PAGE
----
COMPARISON SHOPPING: A Thousand Words
FINAL RATING: 5/10
NEXT:
The Tobacconist

Diablo


Scott Eastwood is smoking hot.

Scott Eastwood is smoking hot.

(2015) Western (Orion/Momentum) Scott Eastwood, Walton Goggins, Camilla Belle, Samuel Marty, Danny Glover, Adam Beach, Roberto Franco, Diego Diablo Del Mar, Nesta Cooper, William Belleau, Morris Birdyellowhead, Tzi Ma, Greg Lawson, Yaniv Bercowitz, Rohan Campbell, Joaquim De Almeida, José Zuñiga. Directed by Lawrence Roeck

There isn’t anything a man won’t do when one of his loved ones are threatened. He’ll find them if he has to go to the ends of the earth to do it. He’ll take on any odds; do whatever it takes to bring them home safe and sound, even if it means doing things that may damn his soul.

Jackson (Eastwood) emerges from a burning home and barn to discover that his wife Alexsandra (Belle) has been taken by a group of desperadoes who speak Spanish. Once he rescues his horse from the barn, he takes off through the wilderness to find her. While in the mountains he meets up with Ezra (Goggins), an outlaw who takes great pleasure in killing indiscriminately. He also has an encounter with Ishani, a young Native (Marty) who fires a couple of arrows at him, but when Jackson realizes he’s just a boy spares his life.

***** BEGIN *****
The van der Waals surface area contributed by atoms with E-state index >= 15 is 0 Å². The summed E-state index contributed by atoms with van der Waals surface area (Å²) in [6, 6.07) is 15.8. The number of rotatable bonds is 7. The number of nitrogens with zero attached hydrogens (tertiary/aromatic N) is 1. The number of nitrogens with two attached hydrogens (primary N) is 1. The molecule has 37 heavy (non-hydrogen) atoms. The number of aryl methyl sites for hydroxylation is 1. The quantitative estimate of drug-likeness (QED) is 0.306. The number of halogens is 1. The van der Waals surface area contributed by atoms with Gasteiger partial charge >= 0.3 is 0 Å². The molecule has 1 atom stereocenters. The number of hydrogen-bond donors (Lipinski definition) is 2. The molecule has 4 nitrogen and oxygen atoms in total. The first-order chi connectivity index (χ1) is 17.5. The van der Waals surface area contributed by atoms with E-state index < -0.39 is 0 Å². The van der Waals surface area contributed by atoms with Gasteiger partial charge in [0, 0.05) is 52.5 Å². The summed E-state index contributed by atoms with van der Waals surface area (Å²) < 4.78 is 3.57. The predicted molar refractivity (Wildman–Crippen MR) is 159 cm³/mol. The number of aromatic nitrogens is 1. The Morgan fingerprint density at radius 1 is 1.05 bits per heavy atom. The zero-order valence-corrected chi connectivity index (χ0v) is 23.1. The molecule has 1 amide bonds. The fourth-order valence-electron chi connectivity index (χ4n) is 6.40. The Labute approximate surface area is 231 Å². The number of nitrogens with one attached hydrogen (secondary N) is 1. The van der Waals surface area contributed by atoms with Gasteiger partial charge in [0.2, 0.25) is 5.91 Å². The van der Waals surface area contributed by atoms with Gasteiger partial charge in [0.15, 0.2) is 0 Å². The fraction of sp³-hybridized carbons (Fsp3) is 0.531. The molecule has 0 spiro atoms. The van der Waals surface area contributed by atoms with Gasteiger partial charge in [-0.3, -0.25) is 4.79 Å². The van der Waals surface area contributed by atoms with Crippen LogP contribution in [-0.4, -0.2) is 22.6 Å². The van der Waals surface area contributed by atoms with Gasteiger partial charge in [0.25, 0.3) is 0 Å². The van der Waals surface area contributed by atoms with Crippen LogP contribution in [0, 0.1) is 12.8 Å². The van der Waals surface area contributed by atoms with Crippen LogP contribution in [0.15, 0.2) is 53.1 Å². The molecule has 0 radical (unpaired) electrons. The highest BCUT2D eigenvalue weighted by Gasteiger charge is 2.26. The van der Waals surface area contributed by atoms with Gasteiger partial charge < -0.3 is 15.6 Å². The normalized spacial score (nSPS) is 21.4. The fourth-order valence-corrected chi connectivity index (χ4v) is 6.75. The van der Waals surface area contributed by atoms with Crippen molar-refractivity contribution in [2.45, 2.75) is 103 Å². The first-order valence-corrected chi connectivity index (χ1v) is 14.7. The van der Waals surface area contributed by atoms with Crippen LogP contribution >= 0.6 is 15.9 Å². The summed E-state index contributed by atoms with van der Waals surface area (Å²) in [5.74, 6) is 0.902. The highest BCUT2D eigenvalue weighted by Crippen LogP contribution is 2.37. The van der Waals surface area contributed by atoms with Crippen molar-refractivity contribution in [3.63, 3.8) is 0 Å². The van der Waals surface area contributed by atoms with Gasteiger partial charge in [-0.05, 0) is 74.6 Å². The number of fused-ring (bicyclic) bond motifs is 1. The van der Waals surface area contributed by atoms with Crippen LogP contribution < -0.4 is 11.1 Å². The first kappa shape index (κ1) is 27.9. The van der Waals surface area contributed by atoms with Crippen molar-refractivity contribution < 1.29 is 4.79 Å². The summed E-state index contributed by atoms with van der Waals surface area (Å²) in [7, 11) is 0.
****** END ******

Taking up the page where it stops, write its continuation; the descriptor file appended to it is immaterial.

The trail is hard and with the relentless Ezra stalking him, Jackson eventually ends up injured and cared for by Ishani’s tribe particularly his father Nakoma (Beach). However, not everyone in the tribe thinks that Jackson is necessarily the good man he seems to be and it is urged that he be given peyote and put into the sweat lodge. There, Jackson has a vision of his younger brother with whom he went to the Civil War to seven years earlier and it certainly seems that Jackson may have a few skeletons in his closet after all.

There are elements of classic Westerns in this movie, particularly in the first two thirds of it although there are elements of the Westerns of Peckinpah and Leone as well. I think the movie is going for an overall gritty feel, which isn’t a bad thing but it feels like Roeck is forcing it a little bit. There is lots of violence (some of it gruesome) and some pretty rough customers here traveling the byways of the West (mostly filmed in beautiful Alberta). Veteran cinematographer Dean Cundey outdoes himself here, giving us beautiful Rocky Mountain vistas that are absolutely dazzling, truly one of the highlights of the movie.